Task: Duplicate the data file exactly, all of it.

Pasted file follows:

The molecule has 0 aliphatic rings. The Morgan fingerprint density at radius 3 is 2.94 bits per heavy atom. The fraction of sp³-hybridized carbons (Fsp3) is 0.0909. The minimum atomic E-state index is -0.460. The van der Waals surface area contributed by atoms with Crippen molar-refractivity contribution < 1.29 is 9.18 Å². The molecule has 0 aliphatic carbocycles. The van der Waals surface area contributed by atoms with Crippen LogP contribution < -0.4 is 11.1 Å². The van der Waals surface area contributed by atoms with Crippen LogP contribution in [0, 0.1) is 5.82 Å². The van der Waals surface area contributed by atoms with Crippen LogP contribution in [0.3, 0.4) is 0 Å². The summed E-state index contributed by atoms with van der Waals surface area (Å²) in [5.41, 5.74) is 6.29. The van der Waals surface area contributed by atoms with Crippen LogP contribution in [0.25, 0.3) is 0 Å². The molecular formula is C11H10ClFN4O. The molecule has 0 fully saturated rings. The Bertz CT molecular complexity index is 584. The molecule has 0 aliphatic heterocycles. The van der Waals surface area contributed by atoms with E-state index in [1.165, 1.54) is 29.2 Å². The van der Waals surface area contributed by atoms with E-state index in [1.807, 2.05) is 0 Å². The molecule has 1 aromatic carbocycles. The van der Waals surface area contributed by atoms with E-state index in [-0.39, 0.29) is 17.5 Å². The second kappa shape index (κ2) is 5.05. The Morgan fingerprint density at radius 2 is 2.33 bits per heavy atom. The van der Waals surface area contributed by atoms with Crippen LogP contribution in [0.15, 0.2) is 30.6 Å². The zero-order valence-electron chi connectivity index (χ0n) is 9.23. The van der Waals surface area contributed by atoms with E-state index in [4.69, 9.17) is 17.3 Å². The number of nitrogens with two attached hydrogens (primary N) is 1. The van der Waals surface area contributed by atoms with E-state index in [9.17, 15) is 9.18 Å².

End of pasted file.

The molecule has 0 aliphatic rings. The Morgan fingerprint density at radius 3 is 2.94 bits per heavy atom. The fraction of sp³-hybridized carbons (Fsp3) is 0.0909. The minimum atomic E-state index is -0.460. The van der Waals surface area contributed by atoms with Crippen molar-refractivity contribution < 1.29 is 9.18 Å². The molecule has 0 aliphatic carbocycles. The van der Waals surface area contributed by atoms with Crippen LogP contribution < -0.4 is 11.1 Å². The van der Waals surface area contributed by atoms with Crippen LogP contribution in [0, 0.1) is 5.82 Å². The van der Waals surface area contributed by atoms with Crippen LogP contribution in [0.3, 0.4) is 0 Å². The summed E-state index contributed by atoms with van der Waals surface area (Å²) in [5.41, 5.74) is 6.29. The van der Waals surface area contributed by atoms with Crippen LogP contribution in [0.25, 0.3) is 0 Å². The molecular formula is C11H10ClFN4O. The molecule has 0 fully saturated rings. The Bertz CT molecular complexity index is 584. The molecule has 0 aliphatic heterocycles. The van der Waals surface area contributed by atoms with E-state index in [1.165, 1.54) is 29.2 Å². The van der Waals surface area contributed by atoms with E-state index in [1.807, 2.05) is 0 Å². The molecule has 1 aromatic carbocycles. The van der Waals surface area contributed by atoms with E-state index in [-0.39, 0.29) is 17.5 Å². The second kappa shape index (κ2) is 5.05. The Morgan fingerprint density at radius 2 is 2.33 bits per heavy atom. The van der Waals surface area contributed by atoms with Crippen LogP contribution in [0.15, 0.2) is 30.6 Å². The zero-order valence-electron chi connectivity index (χ0n) is 9.23. The van der Waals surface area contributed by atoms with E-state index in [4.69, 9.17) is 17.3 Å². The number of nitrogens with two attached hydrogens (primary N) is 1. The van der Waals surface area contributed by atoms with E-state index in [9.17, 15) is 9.18 Å².